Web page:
Appetizers/ Soup

Classic Split Pea Soup with Carrots

split pea soup with carrots in a gold-rimmed white soup bowl

Foraging in the back of my freezer, I found a long-lost ham bone. Not wanting to waste any food in the midst of this who-knows-how-long-it-will-last pandemic, I decided to use it to create a classic split pea soup.

A hearty winter dish, split pea soup is also a comfort food from my childhood, one of many I’ve been busy cooking during this surreal pandemic. As my entire family is home 24/7, with little to distract us, mealtimes are becoming a form of entertainment.

If you don’t have split peas in your pantry, you should pick some up the next time you’re shopping. They last almost forever, require no refrigeration, and are a great food to keep on hand for emergencies. If you’re using really old split peas, please soak them in filtered water for a few hours before cooking, otherwise they’ll be tough. (I know this from experience.)

I’m trying to shop once every two weeks to reduce my potential for COVID-19 exposure. Most fresh produce won’t last that long, but carrots keep well in the produce drawer of my fridge. I buy as many as I can, and use them last. Celery also keeps well in the fridge for a long time. It adds dimension and a little flavor to soups, so I try to keep it on hand.

I’ve started rationing onions, using fewer than usual so my supply lasts longer. This soup requires a single onion. If you’ve got more, use more, but that’s the minimum. Scallions or shallots will work too.

To compensate for the onion shortage, I’ve added both fresh garlic and garlic powder to this soup. My organic supermarket sells organic garlic powder (not granules) in the bulk section (now closed) which is much stronger than ordinary supermarket garlic powder. Use whatever you have on hand. I always keep a few bottles of chopped garlic packed in olive oil in my pantry, so that will work too.

Springhouse Turtle Eats

Classic Split Pea Soup with Carrots

By Springhouse Turtle Serves: 4-6

Split pea soup is a hearty comfort food. Cook it with a ham bone for extra flavor.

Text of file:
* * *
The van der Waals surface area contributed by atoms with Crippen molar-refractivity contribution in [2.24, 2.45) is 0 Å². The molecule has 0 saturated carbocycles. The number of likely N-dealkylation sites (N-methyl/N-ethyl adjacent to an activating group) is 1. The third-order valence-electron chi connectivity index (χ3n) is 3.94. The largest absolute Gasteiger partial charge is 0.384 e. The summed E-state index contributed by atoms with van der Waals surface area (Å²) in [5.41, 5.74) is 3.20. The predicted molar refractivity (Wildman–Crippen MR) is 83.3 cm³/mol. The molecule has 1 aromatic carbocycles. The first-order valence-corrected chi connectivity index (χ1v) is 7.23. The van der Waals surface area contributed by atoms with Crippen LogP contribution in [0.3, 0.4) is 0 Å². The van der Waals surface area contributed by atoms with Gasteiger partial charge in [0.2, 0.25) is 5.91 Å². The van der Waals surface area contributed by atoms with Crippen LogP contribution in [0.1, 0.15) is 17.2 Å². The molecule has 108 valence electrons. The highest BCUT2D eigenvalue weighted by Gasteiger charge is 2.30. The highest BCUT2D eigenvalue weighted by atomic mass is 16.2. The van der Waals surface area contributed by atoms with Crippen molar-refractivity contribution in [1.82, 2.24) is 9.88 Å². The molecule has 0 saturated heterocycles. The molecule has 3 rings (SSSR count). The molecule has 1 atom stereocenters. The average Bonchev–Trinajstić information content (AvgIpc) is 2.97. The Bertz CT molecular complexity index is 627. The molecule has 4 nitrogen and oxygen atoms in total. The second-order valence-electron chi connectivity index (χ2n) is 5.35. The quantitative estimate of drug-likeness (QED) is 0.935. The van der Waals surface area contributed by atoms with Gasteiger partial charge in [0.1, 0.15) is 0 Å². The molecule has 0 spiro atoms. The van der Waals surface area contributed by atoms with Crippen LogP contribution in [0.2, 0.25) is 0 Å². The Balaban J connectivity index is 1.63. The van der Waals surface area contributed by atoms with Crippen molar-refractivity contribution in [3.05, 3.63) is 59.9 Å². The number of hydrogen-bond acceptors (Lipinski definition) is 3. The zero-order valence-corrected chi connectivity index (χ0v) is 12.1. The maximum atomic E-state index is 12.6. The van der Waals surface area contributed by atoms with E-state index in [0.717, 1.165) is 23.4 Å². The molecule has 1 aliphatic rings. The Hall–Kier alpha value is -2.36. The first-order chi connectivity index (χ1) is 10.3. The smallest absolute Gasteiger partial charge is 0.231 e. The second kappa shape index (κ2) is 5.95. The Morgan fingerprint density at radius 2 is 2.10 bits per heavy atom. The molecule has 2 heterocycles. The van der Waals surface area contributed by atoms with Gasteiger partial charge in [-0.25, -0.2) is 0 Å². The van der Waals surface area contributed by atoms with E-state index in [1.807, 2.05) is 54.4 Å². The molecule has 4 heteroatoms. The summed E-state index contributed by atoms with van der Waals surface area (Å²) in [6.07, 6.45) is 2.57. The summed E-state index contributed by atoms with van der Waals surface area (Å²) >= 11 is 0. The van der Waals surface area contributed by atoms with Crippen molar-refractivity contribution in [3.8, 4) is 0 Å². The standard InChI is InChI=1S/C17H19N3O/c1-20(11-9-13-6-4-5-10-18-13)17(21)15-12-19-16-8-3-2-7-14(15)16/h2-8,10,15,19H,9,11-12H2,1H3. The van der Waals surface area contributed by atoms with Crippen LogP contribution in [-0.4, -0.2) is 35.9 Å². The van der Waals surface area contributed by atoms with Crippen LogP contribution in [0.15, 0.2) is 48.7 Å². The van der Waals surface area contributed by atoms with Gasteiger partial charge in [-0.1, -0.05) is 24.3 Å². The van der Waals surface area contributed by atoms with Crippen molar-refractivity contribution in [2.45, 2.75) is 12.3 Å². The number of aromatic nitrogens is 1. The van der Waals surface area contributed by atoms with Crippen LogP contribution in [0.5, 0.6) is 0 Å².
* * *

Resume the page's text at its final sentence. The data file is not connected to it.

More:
• 1 tablespoon olive oil
  • 1 tablespoon coconut oil
  • 1 onion, chopped
  • 1 clove garlic, chopped
  • 2 medium carrots, diced
  • 2 stalks celery, chopped
  • 1 teaspoon salt
  • 1/8 teaspoon pepper
  • 2 cup split peas, rinsed and drained
  • 1 ham bone (optional)
  • 8 cups broth or filtered water
  • 1/2 cup white wine (optional)
  • 1 teaspoon dried thyme
  • 1/2 teaspoon dried marjoram
  • 1/2 teaspoon garlic powder
  • Crumbled cooked bacon, chopped walnuts or fresh herbs for garnish



In a large saucepan with a lid, heat the oils until they shimmer.


Add onions and carrots, dust with a pinch of salt, and sauté for 3 minutes.


Add celery, dust with a pinch of salt, and sauté until soft, about 2 minutes.


Add chopped garlic and sauté for 1 minute.


Stir in split peas, ham bone, the remainder of the salt.


Add broth or water, wine, thyme, marjoram and garlic powder, and bring to a boil, stirring occasionally.


Turn the heat down to a low simmer, cover, and simmer for 50 minutes.


Remove from heat, and discard the ham bone.


Serve garnished with crumbled cooked bacon, chopped walnuts or fresh herbs.

Chop the vegetables into small pieces.

Heat olive and coconut oils in a large pot until they shimmer.

Sauté the onions and carrots first.

Then add the celery. Add the chopped garlic last.

Sauté until all the vegetables are soft.

Stir in the split peas.

Add the ham bone.

Pour in the broth and white wine.

Add thyme and marjoram.

Stir in garlic powder for extra flavor.

Cook, covered, for at least 50 minutes, until the split peas are soft. You may purée the soup, after removing the ham bone, if you wish.

Garnish, and serve!

split pea soup with carrots in a gold-rimmed white soup bowl

Springhouse Turtle Eats


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